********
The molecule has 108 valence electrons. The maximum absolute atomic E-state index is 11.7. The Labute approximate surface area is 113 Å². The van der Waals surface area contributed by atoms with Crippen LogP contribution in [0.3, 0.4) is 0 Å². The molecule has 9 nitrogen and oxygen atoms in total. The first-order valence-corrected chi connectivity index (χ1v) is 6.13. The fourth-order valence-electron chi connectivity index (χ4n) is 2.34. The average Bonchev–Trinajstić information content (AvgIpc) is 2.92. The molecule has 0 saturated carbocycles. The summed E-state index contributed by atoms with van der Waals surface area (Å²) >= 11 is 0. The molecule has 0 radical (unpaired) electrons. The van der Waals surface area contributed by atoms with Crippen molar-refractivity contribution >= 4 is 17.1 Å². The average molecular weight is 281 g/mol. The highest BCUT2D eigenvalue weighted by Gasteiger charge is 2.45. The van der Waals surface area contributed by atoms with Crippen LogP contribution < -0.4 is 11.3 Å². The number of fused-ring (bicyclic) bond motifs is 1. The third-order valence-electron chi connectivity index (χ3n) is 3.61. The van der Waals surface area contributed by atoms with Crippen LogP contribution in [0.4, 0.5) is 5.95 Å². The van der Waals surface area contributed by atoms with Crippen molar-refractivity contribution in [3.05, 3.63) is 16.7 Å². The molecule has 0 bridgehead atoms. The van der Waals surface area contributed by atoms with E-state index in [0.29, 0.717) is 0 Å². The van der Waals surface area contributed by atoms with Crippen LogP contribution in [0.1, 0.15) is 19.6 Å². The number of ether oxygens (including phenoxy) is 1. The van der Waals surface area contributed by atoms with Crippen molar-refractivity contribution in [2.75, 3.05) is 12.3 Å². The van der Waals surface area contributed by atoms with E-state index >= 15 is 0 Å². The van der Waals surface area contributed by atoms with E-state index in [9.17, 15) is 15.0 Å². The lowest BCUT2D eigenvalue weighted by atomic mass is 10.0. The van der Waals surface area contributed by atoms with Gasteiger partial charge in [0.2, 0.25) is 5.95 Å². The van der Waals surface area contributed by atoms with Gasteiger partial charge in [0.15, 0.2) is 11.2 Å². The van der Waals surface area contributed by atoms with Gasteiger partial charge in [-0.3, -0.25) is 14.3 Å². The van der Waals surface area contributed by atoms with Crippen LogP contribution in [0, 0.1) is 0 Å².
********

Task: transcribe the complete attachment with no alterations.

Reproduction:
The molecule has 108 valence electrons. The maximum absolute atomic E-state index is 11.7. The Labute approximate surface area is 113 Å². The van der Waals surface area contributed by atoms with Crippen LogP contribution in [0.3, 0.4) is 0 Å². The molecule has 9 nitrogen and oxygen atoms in total. The first-order valence-corrected chi connectivity index (χ1v) is 6.13. The fourth-order valence-electron chi connectivity index (χ4n) is 2.34. The average Bonchev–Trinajstić information content (AvgIpc) is 2.92. The molecule has 0 saturated carbocycles. The summed E-state index contributed by atoms with van der Waals surface area (Å²) >= 11 is 0. The molecule has 0 radical (unpaired) electrons. The van der Waals surface area contributed by atoms with Crippen molar-refractivity contribution >= 4 is 17.1 Å². The average molecular weight is 281 g/mol. The highest BCUT2D eigenvalue weighted by Gasteiger charge is 2.45. The van der Waals surface area contributed by atoms with Crippen LogP contribution < -0.4 is 11.3 Å². The number of fused-ring (bicyclic) bond motifs is 1. The third-order valence-electron chi connectivity index (χ3n) is 3.61. The van der Waals surface area contributed by atoms with Crippen LogP contribution in [0.4, 0.5) is 5.95 Å². The van der Waals surface area contributed by atoms with Crippen molar-refractivity contribution in [3.05, 3.63) is 16.7 Å². The molecule has 0 bridgehead atoms. The van der Waals surface area contributed by atoms with E-state index in [0.29, 0.717) is 0 Å². The van der Waals surface area contributed by atoms with Crippen LogP contribution in [0.1, 0.15) is 19.6 Å². The number of ether oxygens (including phenoxy) is 1. The van der Waals surface area contributed by atoms with Crippen molar-refractivity contribution in [2.75, 3.05) is 12.3 Å². The van der Waals surface area contributed by atoms with E-state index >= 15 is 0 Å². The van der Waals surface area contributed by atoms with E-state index in [9.17, 15) is 15.0 Å². The lowest BCUT2D eigenvalue weighted by atomic mass is 10.0. The van der Waals surface area contributed by atoms with Gasteiger partial charge in [0.2, 0.25) is 5.95 Å². The van der Waals surface area contributed by atoms with Gasteiger partial charge in [0.15, 0.2) is 11.2 Å². The van der Waals surface area contributed by atoms with Gasteiger partial charge in [-0.3, -0.25) is 14.3 Å². The van der Waals surface area contributed by atoms with Crippen LogP contribution in [0, 0.1) is 0 Å².